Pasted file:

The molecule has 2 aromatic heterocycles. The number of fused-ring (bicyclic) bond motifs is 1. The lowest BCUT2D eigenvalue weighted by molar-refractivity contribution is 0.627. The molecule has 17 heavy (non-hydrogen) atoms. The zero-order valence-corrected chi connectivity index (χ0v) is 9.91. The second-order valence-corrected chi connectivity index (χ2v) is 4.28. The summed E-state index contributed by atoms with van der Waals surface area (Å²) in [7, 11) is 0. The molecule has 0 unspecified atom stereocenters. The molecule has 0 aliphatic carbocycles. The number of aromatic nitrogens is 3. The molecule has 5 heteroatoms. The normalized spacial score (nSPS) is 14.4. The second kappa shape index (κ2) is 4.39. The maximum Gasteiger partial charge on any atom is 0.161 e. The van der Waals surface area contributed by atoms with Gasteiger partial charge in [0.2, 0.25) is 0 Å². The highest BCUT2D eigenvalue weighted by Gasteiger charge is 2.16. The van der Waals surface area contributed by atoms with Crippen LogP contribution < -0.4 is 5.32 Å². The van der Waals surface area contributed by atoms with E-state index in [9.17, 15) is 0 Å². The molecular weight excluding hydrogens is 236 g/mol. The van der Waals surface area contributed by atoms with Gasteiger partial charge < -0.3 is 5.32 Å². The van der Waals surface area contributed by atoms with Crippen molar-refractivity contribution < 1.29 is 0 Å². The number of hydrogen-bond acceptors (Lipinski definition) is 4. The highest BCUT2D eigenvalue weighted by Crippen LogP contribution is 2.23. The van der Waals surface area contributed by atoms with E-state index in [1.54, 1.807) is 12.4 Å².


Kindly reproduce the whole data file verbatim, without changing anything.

The molecule has 2 aromatic heterocycles. The number of fused-ring (bicyclic) bond motifs is 1. The lowest BCUT2D eigenvalue weighted by molar-refractivity contribution is 0.627. The molecule has 17 heavy (non-hydrogen) atoms. The zero-order valence-corrected chi connectivity index (χ0v) is 9.91. The second-order valence-corrected chi connectivity index (χ2v) is 4.28. The summed E-state index contributed by atoms with van der Waals surface area (Å²) in [7, 11) is 0. The molecule has 0 unspecified atom stereocenters. The molecule has 0 aliphatic carbocycles. The number of aromatic nitrogens is 3. The molecule has 5 heteroatoms. The normalized spacial score (nSPS) is 14.4. The second kappa shape index (κ2) is 4.39. The maximum Gasteiger partial charge on any atom is 0.161 e. The van der Waals surface area contributed by atoms with Gasteiger partial charge in [0.2, 0.25) is 0 Å². The highest BCUT2D eigenvalue weighted by Gasteiger charge is 2.16. The van der Waals surface area contributed by atoms with Crippen LogP contribution < -0.4 is 5.32 Å². The van der Waals surface area contributed by atoms with E-state index in [9.17, 15) is 0 Å². The molecular weight excluding hydrogens is 236 g/mol. The van der Waals surface area contributed by atoms with Gasteiger partial charge < -0.3 is 5.32 Å². The van der Waals surface area contributed by atoms with Crippen molar-refractivity contribution < 1.29 is 0 Å². The number of hydrogen-bond acceptors (Lipinski definition) is 4. The highest BCUT2D eigenvalue weighted by Crippen LogP contribution is 2.23. The van der Waals surface area contributed by atoms with E-state index in [1.54, 1.807) is 12.4 Å².